I’ve never really been one for “healthy” eating. I don’t sit around with a bag of Doritos or down whole cartons of ice cream, but I’ve never eaten a balanced diet. I don’t care for many vegetables, and my only relationship with fruit is juice and the occasional smoothie. In fact, if tomatoes hadn’t made it into the fruit category, I would never consume fruit of any kind that actually requires chewing.
Recently, however, my mom had been giving me little snippets of information from the new “SuperFoods” movement, and I think I've officially been sucked in. It’s basically a list of 14 foods, each with several “sidekicks”, that are labeled as “super” based on nutritional benefits and disease prevention. The thing about this diet is that it isn’t exclusionary, but inclusionary ( I don’t think that’s a word, but just go with it). No one is telling me to eat bunless hamburgers or that my margarine will give me cancer. Rather than reminding me what a horrible person I am for continuing to eat french fries, it tells me what’s good and what to add to my diet. A lot of them are things that I actually like and I can make a more concerted effort to include in meals, like tomatoes, blueberries, nuts, and yes- dark chocolate. Things like spinach and beans I’ll have to be more creative with. And then there’s broccoli. I’d rather eat my foot that one floret of that nastiness, so I won’t be getting any of broccoli’s superpowers any time soon.
So yesterday, with my new SuperFoods book, I ventured into Henry’s, the local healthy-hippie type store. I felt like a pagan in church. I didn’t know what I was doing or where anything was. I just wanted to slip in the back and try to blend in. As I passed other shoppers, paranoia began to set in. Was everyone staring at me? What is she doing here? It felt as though they could see right through my skin and into my clogged arteries. I grabbed a cart, tried to look as healthy as I could, and began walking each aisle. I started with crackers. I needed whole grains. I came upon a sample station for multi-grain crackers that had all these little specks and seeds on them- the kind of stuff my hamster used to eat. They looked pretty healthy to me, and they actually tasted good too, so I grabbed a box and put it in the basket. I picked up a box of cereal bars for the kids, read the ingredients, and, finding I could pronounce every one of them, added two boxes to my cart. I found some good yogurt, a box of soy milk, and a bag of snap peas. It wasn’t until the cereal aisle that I began to get suspicious of my multi-grain crackers. All of these cereals touted different grainage- whole grain, multi-grain, oat and grain- and after a minute of investigation I realized that many grains are actually only partial grains masquerading as whole grains. I checked the first ingredient on my crackers and sure enough: Enriched wheat flour. I don’t know what enriched means, I but I know that it’s a bad, bad thing, so I made my way back to the cracker aisle and exchanged them for the real deal.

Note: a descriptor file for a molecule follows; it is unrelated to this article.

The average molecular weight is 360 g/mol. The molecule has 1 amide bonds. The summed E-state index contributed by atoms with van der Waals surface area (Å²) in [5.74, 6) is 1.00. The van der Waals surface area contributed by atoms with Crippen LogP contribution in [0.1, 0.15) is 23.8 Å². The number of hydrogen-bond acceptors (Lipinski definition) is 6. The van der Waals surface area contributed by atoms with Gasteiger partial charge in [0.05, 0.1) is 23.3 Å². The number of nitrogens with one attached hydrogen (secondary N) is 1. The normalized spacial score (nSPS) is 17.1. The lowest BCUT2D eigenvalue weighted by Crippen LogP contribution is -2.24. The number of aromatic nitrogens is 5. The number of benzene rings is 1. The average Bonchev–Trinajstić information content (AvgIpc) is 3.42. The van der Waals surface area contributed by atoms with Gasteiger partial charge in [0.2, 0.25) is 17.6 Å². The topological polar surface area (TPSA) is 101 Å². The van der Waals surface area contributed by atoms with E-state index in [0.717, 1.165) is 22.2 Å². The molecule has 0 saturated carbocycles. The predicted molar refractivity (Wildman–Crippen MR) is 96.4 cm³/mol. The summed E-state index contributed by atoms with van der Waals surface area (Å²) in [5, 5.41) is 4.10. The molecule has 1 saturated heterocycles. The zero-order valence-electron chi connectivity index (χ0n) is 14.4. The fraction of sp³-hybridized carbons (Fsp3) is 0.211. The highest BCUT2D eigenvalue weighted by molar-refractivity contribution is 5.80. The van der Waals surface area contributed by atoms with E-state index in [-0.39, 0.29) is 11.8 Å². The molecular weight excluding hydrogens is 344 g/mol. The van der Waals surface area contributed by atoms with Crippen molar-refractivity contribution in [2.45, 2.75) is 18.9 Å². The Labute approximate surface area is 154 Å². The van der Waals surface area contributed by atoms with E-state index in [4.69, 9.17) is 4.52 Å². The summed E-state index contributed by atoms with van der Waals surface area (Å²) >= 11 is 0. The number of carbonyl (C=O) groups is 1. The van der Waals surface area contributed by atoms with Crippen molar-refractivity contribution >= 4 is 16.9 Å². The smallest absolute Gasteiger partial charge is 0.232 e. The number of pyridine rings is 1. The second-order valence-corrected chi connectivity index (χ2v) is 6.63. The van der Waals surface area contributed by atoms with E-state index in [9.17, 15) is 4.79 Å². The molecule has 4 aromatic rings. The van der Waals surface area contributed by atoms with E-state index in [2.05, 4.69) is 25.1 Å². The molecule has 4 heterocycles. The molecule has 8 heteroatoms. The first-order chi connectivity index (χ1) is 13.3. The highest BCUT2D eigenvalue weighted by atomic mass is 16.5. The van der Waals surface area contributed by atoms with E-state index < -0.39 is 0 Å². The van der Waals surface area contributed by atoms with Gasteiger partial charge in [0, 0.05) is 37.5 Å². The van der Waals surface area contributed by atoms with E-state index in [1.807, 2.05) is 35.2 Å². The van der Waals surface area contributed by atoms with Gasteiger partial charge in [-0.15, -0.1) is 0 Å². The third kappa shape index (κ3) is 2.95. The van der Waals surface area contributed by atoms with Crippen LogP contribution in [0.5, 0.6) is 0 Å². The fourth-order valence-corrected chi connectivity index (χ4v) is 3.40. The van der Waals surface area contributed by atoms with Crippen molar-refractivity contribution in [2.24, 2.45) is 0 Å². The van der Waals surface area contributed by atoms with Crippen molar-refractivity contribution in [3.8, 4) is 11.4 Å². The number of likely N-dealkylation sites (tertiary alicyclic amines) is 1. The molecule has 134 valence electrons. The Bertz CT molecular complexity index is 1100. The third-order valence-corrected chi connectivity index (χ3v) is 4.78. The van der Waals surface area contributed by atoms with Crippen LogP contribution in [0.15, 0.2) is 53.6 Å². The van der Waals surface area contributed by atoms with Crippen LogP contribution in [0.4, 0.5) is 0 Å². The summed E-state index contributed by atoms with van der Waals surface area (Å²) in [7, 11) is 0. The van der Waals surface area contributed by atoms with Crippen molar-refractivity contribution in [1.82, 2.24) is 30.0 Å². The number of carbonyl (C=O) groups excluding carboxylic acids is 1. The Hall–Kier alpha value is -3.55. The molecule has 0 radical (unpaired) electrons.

Once I was sure I had exceeded my intended budget, I headed for the checkout. I wasn’t sure what to expect here either. Would they check my I.D.? My cholesterol level? The checkout lady smiled and greeted me as I approached the register. To my relief, she rang up my groceries and I was on my way without anyone taking my blood pressure or inquiring how many servings of green leafy vegetables I had eaten that day. I returned home with my groceries and a sense of triumph. I could feel the Free Radicals cringing as I emptied my bags of SuperFoods into the refrigerator. Nothing could discourage me now!
Nothing, that is, except possibly my two-year-old.
Later that night Bethany climbed on my back and wanted me to crawl around the house and give her a ride. As we lumbered down the hallway she declared with delight, “I’m riding a whale!”
I’m never eating again.